It's Friday afternoon (nearly beer o'clock) at the end of this first week of everyone working from home and all the events being postponed. It's strange, but not that strange from the point of view of someone (me) who already works from home and doesn't really go to many things in person. I am missing the Riff coworking space and Thursday night meetups in Perth, but there's something nice about having an empty calendar. Actually, my calendar is more full than ever, with lots of new online meetings; which is great.
Anyway, the point of this post is that I'm pondering how a MediaWiki installation can reinforce the self-contained nature of a website. Because it doesn't support hotlinking images or embedding off-site things like Twitter cards, it means that all text and resources required are kept in the wiki. This means nothing gets lost as a result of other people changing their sites (or, rather, everything or nothing gets lost, because wikis do go off the air often enough). I like this attribute of MediaWiki. It's super annoying sometimes, but it makes for more robust websites, that can be archived wholesale and restored down the track in their entirety.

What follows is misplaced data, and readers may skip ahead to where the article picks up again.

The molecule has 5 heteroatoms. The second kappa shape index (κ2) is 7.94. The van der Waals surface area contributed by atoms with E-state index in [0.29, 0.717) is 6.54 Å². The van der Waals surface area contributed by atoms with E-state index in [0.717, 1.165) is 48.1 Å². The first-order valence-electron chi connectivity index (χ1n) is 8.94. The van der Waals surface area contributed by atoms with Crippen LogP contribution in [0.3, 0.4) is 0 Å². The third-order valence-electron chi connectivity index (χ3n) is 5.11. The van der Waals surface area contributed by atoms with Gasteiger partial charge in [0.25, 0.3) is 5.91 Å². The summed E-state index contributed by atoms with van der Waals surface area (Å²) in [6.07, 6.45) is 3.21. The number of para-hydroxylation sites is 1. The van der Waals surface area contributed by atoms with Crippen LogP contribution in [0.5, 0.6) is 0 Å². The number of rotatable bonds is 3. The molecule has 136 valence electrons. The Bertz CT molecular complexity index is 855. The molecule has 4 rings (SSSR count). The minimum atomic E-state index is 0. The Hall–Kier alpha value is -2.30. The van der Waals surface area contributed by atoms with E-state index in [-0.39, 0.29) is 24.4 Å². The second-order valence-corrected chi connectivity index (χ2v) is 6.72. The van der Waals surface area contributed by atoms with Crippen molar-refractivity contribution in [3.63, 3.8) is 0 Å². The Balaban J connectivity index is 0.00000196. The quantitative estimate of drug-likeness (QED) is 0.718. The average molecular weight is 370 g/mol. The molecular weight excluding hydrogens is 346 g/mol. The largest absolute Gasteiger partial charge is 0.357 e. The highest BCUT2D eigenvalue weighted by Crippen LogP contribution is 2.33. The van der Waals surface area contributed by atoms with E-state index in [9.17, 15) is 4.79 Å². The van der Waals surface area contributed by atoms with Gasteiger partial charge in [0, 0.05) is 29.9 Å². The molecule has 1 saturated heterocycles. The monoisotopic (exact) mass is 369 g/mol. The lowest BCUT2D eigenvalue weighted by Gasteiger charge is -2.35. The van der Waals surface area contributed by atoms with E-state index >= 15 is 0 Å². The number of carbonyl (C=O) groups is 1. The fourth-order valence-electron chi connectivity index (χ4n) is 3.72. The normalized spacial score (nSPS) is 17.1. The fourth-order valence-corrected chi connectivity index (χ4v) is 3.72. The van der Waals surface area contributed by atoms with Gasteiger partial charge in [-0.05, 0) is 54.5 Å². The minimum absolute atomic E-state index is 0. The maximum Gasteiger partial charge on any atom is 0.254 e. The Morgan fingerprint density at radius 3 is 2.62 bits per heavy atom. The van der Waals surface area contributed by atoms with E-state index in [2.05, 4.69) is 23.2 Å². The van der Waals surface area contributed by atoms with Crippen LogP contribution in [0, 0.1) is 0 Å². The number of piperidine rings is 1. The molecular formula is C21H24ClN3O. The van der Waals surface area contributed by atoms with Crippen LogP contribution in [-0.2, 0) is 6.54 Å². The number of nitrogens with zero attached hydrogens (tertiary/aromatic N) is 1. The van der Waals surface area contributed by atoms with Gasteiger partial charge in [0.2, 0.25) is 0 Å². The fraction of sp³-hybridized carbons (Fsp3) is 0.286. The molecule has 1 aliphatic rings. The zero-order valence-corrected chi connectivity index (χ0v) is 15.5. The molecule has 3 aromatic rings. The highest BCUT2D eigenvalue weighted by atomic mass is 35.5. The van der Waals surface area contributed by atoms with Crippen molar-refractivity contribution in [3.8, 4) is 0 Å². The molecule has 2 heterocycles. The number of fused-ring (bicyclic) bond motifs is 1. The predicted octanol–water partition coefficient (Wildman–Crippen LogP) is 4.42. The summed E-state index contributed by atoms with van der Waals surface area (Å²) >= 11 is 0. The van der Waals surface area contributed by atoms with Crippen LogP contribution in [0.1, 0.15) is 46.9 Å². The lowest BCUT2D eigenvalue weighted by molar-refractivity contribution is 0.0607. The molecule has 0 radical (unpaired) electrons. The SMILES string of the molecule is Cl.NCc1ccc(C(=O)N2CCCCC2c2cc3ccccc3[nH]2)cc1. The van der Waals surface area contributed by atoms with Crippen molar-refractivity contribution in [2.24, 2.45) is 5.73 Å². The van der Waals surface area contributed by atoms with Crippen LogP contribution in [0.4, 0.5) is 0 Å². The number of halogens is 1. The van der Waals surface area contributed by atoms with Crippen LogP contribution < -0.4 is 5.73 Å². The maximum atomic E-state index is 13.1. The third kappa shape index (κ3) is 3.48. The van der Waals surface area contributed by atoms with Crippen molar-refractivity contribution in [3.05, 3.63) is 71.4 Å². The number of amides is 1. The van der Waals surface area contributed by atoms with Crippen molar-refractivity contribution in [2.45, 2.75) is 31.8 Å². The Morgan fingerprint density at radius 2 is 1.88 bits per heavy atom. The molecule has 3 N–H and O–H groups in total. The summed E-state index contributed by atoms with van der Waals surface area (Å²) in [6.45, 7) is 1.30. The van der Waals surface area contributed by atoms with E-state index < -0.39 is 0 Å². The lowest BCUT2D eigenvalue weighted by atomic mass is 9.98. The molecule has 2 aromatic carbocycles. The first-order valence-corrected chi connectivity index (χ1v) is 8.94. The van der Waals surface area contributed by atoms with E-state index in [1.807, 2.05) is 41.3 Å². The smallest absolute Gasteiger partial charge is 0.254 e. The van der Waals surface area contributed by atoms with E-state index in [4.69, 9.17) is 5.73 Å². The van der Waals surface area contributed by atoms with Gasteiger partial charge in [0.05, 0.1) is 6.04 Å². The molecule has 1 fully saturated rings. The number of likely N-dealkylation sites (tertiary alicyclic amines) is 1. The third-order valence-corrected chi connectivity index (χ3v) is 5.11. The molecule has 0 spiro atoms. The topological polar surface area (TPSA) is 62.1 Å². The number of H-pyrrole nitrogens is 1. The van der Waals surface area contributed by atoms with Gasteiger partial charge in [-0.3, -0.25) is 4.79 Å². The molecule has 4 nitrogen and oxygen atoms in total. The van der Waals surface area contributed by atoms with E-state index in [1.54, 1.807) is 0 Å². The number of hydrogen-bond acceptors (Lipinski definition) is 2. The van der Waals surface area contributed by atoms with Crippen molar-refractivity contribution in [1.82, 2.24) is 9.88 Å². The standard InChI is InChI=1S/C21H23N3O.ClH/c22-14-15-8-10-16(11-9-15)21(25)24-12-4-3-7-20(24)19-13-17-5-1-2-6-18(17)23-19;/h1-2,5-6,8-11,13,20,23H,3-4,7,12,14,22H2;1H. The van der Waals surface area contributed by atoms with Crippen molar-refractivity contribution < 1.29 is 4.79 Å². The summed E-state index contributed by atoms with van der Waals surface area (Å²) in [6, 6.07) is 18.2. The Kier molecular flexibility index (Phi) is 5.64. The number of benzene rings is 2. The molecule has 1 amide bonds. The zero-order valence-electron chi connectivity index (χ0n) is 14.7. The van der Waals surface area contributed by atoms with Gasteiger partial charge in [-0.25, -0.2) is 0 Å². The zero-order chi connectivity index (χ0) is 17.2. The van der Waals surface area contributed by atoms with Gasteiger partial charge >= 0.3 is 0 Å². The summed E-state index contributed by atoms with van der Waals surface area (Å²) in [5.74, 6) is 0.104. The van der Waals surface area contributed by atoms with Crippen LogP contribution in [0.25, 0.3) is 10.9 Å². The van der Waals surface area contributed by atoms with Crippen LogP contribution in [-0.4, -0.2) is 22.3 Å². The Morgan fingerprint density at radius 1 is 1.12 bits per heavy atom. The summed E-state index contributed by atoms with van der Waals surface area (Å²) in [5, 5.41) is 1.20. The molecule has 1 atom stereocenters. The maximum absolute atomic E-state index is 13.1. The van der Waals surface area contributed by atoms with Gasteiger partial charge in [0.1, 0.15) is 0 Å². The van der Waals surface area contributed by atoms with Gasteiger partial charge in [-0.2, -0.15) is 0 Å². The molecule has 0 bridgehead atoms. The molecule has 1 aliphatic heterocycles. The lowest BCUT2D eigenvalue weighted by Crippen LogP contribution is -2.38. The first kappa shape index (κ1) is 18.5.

One key way that self-containment is broken is with InstantCommons, because files included from Commons can be deleted there and the local wiki would never know. There are some ways around that, and I've been meaning to see what it'd take to get the Commons Deletion Notification Bot working on 3rd party wikis, but it is at least a single point of failure. One workaround is to make sure every Commons file used on a wiki is on ones watchlist on Commons. On my own wiki, I have InstantCommons turned off — because I used to use it a fair bit, but then something happened and I got grumpy about it and turned it off. Now I copy some things across (with appropriate attribution and linking, of course), and am generally happier knowing that the pages here are not going to be broken when other people change things elsewhere.